It’s fair to warn you that reading this book will familiarize you with more cooking terms than you ever wanted to know, unless you happen to have an interest in such things. I haven’t felt quite this swamped since I read Ian Fleming’s Casino Royale way back when and I found myself getting both stirred and shaken by a card game I knew nothing about.
Apparently the makers of the film thought Baccarat Chemin de Fe too esoteric for modern audiences and changed the game to poker to cash in on the current fad.
Stanley Park may also make you wonder just what goes on behind the order counter. Maybe that’s not a bad thing.
This is the story of Jeremy Papier, a young chef who has a dream. After his apprenticeship and training in France. Jeremy discovered his dream, which was to open a moderate sized restaurant and feature dishes mostly prepared from local ingredients. Together he and his partner, Jules, have a good deal of success, as far as the aesthetics of the things are concerned, but Jeremy has no head at all for money, and manages to get himself involved in what became a credit card kiting scheme and run up a great deal of debt.
Was this inevitable given that the restaurant was called The Monkey’s Paw, which is, of course, the name of a rather famous story in which wishes come true, but at a terrible price?
Among Jeremy’s circle of acquaintances is Dante Beale, an entrepreneur who runs a chain of coffee shops under the trademark of, what else, the Inferno. Living up to his name (which has to be a play on Beelzebub) Dante comes to Jeremy’s rescue and bails him out, but the cost to his soul and his relationship with Jules is quite tremendous and Jeremy has to decide what to do about all of that.
None of this is where the book gets its name. Jeremy’s father more or less lives in Stanley Park, camping out and living with the homeless people who dwell in the hidden places there. It’s not that Professor Papier has no choice. No, he’s a very eccentric anthropologist and he’s engaged in some participant observation amongst the squatters, learning their ways, studying and practising their methods of survival, and recording their folklore.
Jeremy tends to think he’s gone native, and perhaps he’s not too far wrong about that. Both father and son have their obsessions and are more alike that either of them cares to realize. They haven’t communicated well since the death of Jeremy’s mother some years earlier, but all that is about to change. Indeed, the opening scene of the novel is of their first regular meeting at Lost Lagoon and there are many more after that.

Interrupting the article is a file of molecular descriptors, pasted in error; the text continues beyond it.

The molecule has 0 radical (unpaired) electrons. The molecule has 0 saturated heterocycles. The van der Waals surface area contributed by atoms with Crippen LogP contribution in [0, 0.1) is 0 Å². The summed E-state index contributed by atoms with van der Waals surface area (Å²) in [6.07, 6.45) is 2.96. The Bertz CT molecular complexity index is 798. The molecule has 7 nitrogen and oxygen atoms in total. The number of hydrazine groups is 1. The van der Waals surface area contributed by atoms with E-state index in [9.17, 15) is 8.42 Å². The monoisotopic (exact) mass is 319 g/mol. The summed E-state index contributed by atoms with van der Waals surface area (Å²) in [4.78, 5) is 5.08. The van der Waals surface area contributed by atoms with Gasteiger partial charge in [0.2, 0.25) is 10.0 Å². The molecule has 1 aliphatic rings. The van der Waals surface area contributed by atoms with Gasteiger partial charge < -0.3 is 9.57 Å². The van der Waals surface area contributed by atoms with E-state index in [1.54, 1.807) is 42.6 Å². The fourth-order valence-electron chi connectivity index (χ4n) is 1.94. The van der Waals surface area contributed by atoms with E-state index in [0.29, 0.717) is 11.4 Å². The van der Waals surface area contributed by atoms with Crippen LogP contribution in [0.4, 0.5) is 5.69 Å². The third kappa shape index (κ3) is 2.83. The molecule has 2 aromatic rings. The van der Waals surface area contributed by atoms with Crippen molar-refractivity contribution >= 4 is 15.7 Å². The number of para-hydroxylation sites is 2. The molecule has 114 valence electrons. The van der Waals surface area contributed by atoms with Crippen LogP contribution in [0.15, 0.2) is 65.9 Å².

Part of the Professor’s study has to do with the urban folklore surrounding two small children, two boys, whose skeletons were found in the park, covered by a woman's fur coat. This part of the novel s based on a the real life Babes in the Woods murders. The bodies were uncovered in 1953 and the mystery has never been solved. One of the reasons seems to be that they were initially though to be a boy and a girl, though testing later revealed otherwise.
You can read a brief account of this case on a number of websites, but the one that seems to apply to the book best is a reading club site from the Carnegie Community Centre in downtown Vancouver: http://carnegie.vcn.bc.ca/index.pl/readingclub. I didn’t look at any of it until after I’d read the book. It was interesting to see how Taylor wove the actual story into his novel. Apparently he’d been going to make up something similar for the book and stumbled across this real murder while researching Stanley Park.
Given Jeremy’s predilection for becoming fixating on things and people it came as no surprise to me when he developed an obsession with the culinary habits of the park’s denizens, as introduced to him by his father. It’s a hunter-gatherer society in there, and the park is just crammed with birds and animals ready to be harvested.
How all this comes together so that Jeremy gets his life back is a trick that I will not reveal here, but it’s a nice trick. It undoes his deal with the devil and gets him back on the right track.
Taylor has enough plot threads weaving in and out of each other here that you sometimes end up annoyed when he leaves one thread dangling and moves to another, but the different parts are good enough that you feel the same way when he drops the next thread and moves on, and when that happens, you know you’re reading a good book. This one was.
Stanley Park was a Giller Prize finalist the year it came out and was winner of the 2007 Canada Reads competition on C.B.C. Radio.